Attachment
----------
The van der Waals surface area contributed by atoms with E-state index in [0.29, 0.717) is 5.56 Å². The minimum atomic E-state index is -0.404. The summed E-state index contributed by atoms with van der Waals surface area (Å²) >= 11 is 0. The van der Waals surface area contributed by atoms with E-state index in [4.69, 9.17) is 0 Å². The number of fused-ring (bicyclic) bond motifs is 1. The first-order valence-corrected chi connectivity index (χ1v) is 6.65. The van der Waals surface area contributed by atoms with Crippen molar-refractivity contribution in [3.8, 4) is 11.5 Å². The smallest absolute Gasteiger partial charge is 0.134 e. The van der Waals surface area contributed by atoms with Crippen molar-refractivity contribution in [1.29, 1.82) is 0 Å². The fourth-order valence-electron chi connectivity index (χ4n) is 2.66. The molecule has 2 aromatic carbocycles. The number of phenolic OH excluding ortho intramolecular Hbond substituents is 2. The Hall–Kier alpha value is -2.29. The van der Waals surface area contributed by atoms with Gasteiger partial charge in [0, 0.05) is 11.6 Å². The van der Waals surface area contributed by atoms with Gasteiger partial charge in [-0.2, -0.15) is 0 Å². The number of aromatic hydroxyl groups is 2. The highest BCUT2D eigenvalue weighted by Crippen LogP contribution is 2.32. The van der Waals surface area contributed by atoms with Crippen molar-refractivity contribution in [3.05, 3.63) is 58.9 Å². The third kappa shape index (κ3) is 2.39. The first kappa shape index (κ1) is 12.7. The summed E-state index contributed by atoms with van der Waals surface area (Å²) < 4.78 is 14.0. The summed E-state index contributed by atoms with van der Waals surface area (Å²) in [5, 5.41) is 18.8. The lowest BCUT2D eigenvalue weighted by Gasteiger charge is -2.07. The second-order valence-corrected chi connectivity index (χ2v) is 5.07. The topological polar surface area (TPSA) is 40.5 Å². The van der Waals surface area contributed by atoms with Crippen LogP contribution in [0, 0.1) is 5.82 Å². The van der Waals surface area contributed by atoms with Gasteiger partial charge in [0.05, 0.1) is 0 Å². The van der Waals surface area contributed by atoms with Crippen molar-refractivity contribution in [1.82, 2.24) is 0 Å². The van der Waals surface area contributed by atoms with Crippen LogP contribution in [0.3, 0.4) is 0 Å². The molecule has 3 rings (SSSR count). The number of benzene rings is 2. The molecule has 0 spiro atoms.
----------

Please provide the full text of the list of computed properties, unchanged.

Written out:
The van der Waals surface area contributed by atoms with E-state index in [0.29, 0.717) is 5.56 Å². The minimum atomic E-state index is -0.404. The summed E-state index contributed by atoms with van der Waals surface area (Å²) >= 11 is 0. The van der Waals surface area contributed by atoms with E-state index in [4.69, 9.17) is 0 Å². The number of fused-ring (bicyclic) bond motifs is 1. The first-order valence-corrected chi connectivity index (χ1v) is 6.65. The van der Waals surface area contributed by atoms with Crippen molar-refractivity contribution in [3.8, 4) is 11.5 Å². The smallest absolute Gasteiger partial charge is 0.134 e. The van der Waals surface area contributed by atoms with Crippen molar-refractivity contribution in [1.29, 1.82) is 0 Å². The fourth-order valence-electron chi connectivity index (χ4n) is 2.66. The molecule has 2 aromatic carbocycles. The number of phenolic OH excluding ortho intramolecular Hbond substituents is 2. The Hall–Kier alpha value is -2.29. The van der Waals surface area contributed by atoms with Gasteiger partial charge in [0, 0.05) is 11.6 Å². The van der Waals surface area contributed by atoms with Gasteiger partial charge in [-0.2, -0.15) is 0 Å². The number of aromatic hydroxyl groups is 2. The highest BCUT2D eigenvalue weighted by Crippen LogP contribution is 2.32. The van der Waals surface area contributed by atoms with Crippen molar-refractivity contribution in [3.05, 3.63) is 58.9 Å². The third kappa shape index (κ3) is 2.39. The first kappa shape index (κ1) is 12.7. The summed E-state index contributed by atoms with van der Waals surface area (Å²) < 4.78 is 14.0. The summed E-state index contributed by atoms with van der Waals surface area (Å²) in [5, 5.41) is 18.8. The lowest BCUT2D eigenvalue weighted by Gasteiger charge is -2.07. The second-order valence-corrected chi connectivity index (χ2v) is 5.07. The topological polar surface area (TPSA) is 40.5 Å². The van der Waals surface area contributed by atoms with Crippen LogP contribution in [0, 0.1) is 5.82 Å². The van der Waals surface area contributed by atoms with Gasteiger partial charge in [0.05, 0.1) is 0 Å². The van der Waals surface area contributed by atoms with Crippen molar-refractivity contribution in [1.82, 2.24) is 0 Å². The van der Waals surface area contributed by atoms with Crippen LogP contribution in [0.3, 0.4) is 0 Å². The molecule has 3 rings (SSSR count). The number of benzene rings is 2. The molecule has 0 spiro atoms.